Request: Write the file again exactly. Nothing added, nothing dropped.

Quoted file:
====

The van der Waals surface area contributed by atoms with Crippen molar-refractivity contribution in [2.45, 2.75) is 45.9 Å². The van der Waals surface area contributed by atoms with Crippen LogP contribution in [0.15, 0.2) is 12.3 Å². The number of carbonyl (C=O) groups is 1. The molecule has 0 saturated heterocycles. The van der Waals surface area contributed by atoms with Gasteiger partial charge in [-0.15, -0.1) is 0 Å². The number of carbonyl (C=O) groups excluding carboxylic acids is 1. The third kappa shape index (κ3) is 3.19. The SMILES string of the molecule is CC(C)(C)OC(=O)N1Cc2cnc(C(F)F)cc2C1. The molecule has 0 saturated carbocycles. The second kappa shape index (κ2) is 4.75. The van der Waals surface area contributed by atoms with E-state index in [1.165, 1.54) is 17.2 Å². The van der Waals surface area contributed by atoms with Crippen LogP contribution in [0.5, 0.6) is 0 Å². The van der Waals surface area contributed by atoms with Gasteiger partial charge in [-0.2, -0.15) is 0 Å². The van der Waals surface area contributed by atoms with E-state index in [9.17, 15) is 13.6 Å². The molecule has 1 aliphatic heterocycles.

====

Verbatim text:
The van der Waals surface area contributed by atoms with Crippen molar-refractivity contribution in [2.45, 2.75) is 45.9 Å². The van der Waals surface area contributed by atoms with Crippen LogP contribution in [0.15, 0.2) is 12.3 Å². The number of carbonyl (C=O) groups is 1. The molecule has 0 saturated heterocycles. The van der Waals surface area contributed by atoms with Gasteiger partial charge in [-0.15, -0.1) is 0 Å². The number of carbonyl (C=O) groups excluding carboxylic acids is 1. The third kappa shape index (κ3) is 3.19. The SMILES string of the molecule is CC(C)(C)OC(=O)N1Cc2cnc(C(F)F)cc2C1. The molecule has 0 saturated carbocycles. The second kappa shape index (κ2) is 4.75. The van der Waals surface area contributed by atoms with E-state index in [1.165, 1.54) is 17.2 Å². The van der Waals surface area contributed by atoms with Crippen LogP contribution in [0.5, 0.6) is 0 Å². The van der Waals surface area contributed by atoms with Gasteiger partial charge in [-0.2, -0.15) is 0 Å². The van der Waals surface area contributed by atoms with E-state index in [9.17, 15) is 13.6 Å². The molecule has 1 aliphatic heterocycles.